The number of homes affected by faulty building blocks in Limerick could be far higher than in Clare where more than 1,000 properties are estimated to have been affected, a leading expert has warned.
Aidan O’Connell, a chartered civil engineer with extensive knowledge of pyrite, said the situation in Limerick is “much worse” than in nearby Clare.
The Clare Pyrite Action Group said the number of homes affected in Clare is over 1,000, and potentially several thousand.
However, Mr O’Connell, who is one of the leading authorities on the issue, said: ‘In Clare it’s quite isolated, or the houses affected can be found in small pockets. Whereas in Limerick you have a big civic center there. There are plenty of them in Limerick.”
The structural expert said there is strong evidence that the materials concerned have been widely used across Limerick, particularly in and around the city.
‘If you look at the soaring houses built in 2003, 2004 and 2005, there’s absolutely no doubt about it, they have it,’ Mr O’Connell said.
Limerick City and County Council sampled five homes, chosen at random, as part of a report for pyrite, mica and other faulty materials.
A council spokesperson confirmed that defects were found in all five houses sampled, and the report was subsequently submitted to the Department of Housing, Local Government and Heritage.
“There is no precise figure on the number of people affected by pyrite in Limerick, only an extrapolation/estimate,” the spokesperson added.
According to Mr O’Connell, it is too early to put a figure on the number of homes likely to be affected in Limerick, as the problem will not become evident for some time.
A builder, whose own home is plagued by pyrite, says he has helped build hundreds of homes in Limerick and even more across the Midwest, using the same blocks as his home.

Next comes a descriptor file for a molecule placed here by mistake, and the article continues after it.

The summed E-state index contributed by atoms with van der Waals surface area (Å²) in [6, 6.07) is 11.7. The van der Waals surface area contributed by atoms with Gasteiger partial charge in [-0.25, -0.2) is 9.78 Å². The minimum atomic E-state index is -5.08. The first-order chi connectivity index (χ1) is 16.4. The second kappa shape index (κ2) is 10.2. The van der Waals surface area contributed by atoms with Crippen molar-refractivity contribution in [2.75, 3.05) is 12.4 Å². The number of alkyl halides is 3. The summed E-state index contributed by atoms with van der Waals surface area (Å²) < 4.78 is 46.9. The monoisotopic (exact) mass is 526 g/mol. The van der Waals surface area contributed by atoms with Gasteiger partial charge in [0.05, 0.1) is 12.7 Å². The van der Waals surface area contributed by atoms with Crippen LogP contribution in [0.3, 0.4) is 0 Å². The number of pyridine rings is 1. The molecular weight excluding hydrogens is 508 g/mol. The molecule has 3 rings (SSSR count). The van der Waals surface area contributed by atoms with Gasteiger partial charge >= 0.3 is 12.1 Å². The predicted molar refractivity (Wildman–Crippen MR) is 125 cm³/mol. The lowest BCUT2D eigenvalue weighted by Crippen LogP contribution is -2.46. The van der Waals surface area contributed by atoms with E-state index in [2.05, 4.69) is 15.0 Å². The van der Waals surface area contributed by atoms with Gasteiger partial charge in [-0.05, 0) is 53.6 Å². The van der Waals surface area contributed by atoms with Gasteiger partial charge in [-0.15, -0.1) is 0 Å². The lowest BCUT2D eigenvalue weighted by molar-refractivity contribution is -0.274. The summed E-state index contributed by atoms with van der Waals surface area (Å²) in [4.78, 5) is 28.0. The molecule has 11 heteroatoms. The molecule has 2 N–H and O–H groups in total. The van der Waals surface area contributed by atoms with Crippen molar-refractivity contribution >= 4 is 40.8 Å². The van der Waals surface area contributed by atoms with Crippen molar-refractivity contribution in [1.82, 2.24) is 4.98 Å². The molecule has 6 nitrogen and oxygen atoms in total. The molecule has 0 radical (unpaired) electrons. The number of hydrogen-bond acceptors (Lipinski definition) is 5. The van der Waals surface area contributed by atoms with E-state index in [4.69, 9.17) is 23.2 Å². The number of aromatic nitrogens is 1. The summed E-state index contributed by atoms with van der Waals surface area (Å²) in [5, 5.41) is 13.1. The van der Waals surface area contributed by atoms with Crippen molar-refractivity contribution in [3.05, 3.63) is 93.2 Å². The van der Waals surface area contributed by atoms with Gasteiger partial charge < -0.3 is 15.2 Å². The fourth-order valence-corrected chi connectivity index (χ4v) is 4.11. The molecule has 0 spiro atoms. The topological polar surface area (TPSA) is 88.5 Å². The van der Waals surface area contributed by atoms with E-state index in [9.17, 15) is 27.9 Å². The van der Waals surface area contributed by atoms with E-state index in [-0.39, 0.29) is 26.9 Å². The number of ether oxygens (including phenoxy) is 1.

The builder, who spoke on condition of anonymity, said construction workers were unaware the blocks they were using were faulty.
“I had never encountered it before, not in my 20 years of building,” the builder said after experts informed him of the presence of pyrite in his family home.
“I put everything I had into building my house, and knowing now that my house could fall in the next few years is heartbreaking,” he added.
He said even people with years of experience in the industry were completely unaware of what was in the blocks.
“When I was building my house I was expecting a really good layer of blocks. I got one of the best guys in Limerick City to build my house,” he said.
However, he must now face the reality that his house will have to be demolished, less than 25 years after it was built.
“People won’t even have paid off their mortgage during this period. The houses might not last 20 or 30 years,” he said.
“If I had known it was something like that that was in them when I was building, I wouldn’t have touched the cinder blocks. We didn’t know,” he added.
For those in Limerick who have already discovered pyrite in their homes, the battle for answers is on.
Ann Ryan, of Askeaton, County Limerick, said her and her brother’s houses, built within sight of each other, are full of detective blocks, leaving both houses ‘clean for demolition’ .
“I had the blocks tested there a few years ago now. Some of them just crumbled, as they call them, Weetabix blocks, and some are like wet mud or cement. You can leave your fingerprint on it,” Ms Ryan said.
She said the damage to her home was initially attributed to water seeping under the foundation.
“So the insurance paid €25,000 to detach the foundations and replaster the walls,” Ms Ryan said.
“About a year and a half later the cracks on the exterior were back. The engineer attributed it to stand cracks. I wasn’t happy about that, but I didn’t know what it was. was,” she added.
However, even after an engineer’s report and connection with the Pyrite Action Group in Clare, Mrs. Ryan and her brother are waiting to see what action, if any, will be taken to help them.
“It’s just going on and on and on, I don’t see an end to it,” she added.